This story first appeared in Coast Mountain Culture‘s Home Issue, Summer 2013.

When Squamish-based photographer Dave Humphreys had his office broken into and $50,000 of gear stolen, he vowed to get it back. Of course no one really believed he would do it. In the robbery, an expensive fleet of professional cameras, lenses and computers were taken along with his ice- and rock-climbing gear, including Humphreys’ impressive racks of hardware. Furious, Humphreys took to Facebook to express his rage. “My Irish blood is not making this easy to deal with,” posted Humphreys. “May the karma of this asshole meet my wrath sooner rather than later.” And then, the statement no one took seriously: “I will find this person.”

After dealing with six different RCMP officers, Humphreys was still at a loss. “They didn’t find one item,” recalls Humphreys.“All they could say was ‘You’ll never see your stuff again.’” While friends rallied together to help replace the expensive outdoor gear, Humphreys decided he would not—could not allow the guilty offenders to get away with it. “To be completely honest,” says a guilty-looking Humphreys, “I rolled around town with a drug dealer and a baseball bat. When these douchebags realized I wasn’t going to give up, things started to appear.” Relieved of the tools and toys he uses to live a life in the mountains, the normally peaceful and friendly Humphreys was transformed into a vigilante crusader, even managing to get pepper-sprayed while dredging up his goods.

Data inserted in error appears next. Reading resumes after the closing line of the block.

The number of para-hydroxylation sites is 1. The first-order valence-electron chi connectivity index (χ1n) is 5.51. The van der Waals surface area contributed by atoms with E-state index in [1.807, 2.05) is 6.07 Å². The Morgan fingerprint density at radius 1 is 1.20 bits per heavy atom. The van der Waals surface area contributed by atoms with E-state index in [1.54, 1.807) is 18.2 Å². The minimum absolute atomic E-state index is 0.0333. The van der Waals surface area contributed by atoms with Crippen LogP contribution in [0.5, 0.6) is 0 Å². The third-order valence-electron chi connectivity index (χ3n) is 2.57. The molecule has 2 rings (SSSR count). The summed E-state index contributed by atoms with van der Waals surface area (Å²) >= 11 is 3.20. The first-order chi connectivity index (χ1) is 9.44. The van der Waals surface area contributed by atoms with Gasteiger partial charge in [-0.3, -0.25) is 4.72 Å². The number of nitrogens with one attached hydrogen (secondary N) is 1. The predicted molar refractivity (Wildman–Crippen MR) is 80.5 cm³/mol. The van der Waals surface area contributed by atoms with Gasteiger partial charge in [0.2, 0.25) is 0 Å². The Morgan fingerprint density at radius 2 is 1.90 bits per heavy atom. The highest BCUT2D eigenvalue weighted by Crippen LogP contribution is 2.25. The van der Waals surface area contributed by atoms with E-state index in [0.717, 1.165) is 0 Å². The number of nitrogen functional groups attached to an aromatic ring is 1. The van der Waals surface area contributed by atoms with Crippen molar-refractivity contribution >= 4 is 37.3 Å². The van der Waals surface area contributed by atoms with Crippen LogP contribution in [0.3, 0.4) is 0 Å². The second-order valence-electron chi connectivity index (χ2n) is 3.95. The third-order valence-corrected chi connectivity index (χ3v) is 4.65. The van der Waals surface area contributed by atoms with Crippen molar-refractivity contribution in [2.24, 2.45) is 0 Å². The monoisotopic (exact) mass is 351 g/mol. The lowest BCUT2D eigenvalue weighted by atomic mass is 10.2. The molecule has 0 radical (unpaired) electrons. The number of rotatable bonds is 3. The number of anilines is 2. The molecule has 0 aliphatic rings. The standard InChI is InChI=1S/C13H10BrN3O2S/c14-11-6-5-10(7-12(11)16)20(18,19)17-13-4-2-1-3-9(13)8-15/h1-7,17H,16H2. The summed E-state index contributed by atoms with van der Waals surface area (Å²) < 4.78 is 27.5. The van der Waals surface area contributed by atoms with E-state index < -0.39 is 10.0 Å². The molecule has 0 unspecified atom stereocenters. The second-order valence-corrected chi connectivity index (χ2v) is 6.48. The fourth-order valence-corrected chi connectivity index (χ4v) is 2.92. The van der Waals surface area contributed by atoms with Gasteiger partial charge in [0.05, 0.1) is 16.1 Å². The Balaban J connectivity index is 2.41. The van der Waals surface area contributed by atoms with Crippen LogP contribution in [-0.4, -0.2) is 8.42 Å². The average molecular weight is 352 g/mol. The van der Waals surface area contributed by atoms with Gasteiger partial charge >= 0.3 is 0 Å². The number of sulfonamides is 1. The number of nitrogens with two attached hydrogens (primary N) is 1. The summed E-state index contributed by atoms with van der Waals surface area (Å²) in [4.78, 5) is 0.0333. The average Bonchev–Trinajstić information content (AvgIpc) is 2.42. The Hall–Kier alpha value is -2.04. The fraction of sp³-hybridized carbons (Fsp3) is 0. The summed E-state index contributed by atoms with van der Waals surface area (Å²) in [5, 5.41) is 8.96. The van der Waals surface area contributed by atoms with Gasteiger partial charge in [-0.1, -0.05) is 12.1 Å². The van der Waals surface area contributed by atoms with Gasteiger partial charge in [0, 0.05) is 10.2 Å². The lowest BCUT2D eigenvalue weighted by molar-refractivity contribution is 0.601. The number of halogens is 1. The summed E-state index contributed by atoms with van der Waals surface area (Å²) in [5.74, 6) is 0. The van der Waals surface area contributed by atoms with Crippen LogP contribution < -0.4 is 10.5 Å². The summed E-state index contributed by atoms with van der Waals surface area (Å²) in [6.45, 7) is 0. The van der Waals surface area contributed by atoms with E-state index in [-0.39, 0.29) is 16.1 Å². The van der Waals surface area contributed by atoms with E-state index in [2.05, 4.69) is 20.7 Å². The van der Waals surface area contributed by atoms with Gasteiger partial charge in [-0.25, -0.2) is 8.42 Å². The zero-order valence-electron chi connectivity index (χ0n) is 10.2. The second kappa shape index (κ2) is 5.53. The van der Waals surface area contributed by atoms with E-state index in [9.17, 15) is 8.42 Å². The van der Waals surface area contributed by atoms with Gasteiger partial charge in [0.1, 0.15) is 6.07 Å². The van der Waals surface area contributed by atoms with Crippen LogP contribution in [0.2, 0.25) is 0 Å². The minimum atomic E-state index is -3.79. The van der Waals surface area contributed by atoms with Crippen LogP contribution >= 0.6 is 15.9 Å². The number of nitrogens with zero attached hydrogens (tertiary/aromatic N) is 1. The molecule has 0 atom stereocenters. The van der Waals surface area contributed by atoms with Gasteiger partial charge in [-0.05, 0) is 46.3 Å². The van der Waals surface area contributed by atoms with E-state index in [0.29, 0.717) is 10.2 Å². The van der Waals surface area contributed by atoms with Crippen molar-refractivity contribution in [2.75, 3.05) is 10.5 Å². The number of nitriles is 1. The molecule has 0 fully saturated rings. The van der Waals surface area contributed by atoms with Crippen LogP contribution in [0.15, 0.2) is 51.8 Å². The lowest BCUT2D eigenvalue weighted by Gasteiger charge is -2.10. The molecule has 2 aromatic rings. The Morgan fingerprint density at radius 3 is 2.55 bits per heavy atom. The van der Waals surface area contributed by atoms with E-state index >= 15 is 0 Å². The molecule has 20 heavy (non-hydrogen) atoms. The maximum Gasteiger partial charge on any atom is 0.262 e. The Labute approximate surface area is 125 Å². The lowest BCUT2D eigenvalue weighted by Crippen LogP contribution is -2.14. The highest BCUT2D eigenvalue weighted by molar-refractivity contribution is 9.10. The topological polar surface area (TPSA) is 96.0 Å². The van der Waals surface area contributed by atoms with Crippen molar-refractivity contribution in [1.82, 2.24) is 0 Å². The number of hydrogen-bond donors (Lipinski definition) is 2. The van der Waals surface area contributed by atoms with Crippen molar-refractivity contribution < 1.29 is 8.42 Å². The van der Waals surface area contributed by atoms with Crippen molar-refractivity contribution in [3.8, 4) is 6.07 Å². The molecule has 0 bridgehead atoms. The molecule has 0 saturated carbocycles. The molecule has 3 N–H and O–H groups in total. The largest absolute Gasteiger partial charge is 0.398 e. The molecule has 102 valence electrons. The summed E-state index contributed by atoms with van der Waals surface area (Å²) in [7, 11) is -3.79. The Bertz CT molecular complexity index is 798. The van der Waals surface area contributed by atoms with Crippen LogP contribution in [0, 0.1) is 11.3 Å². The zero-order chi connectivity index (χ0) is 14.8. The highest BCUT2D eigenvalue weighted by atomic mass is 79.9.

“Several days and many dealings with the underbelly of this small but sketchy town,” posted Humphreys a week later, “I have been true to my word. I got most of my stuff back.” Discovered on rooftops, the back room of a tile shop, an apartment, on a person, and in a storage locker, the crowning achievement came when Humphreys found his camera gear in a bag stashed in an electrical room. Ninety percent of his stolen goods was recovered. It’s a credit to the power of passion and an unceasing dedication to the truth, but Humphreys is quick to point out that anger is not a way of life he subscribes to.

“I’m more focused on getting back to positive, happy living,” says Humphreys. “I’m still missing a brand new iPad, portaledge and some very nice ski and snowboard gear. I really don’t want to thrive on negativity, but it sure was a bit of a ride.” – Mike Berard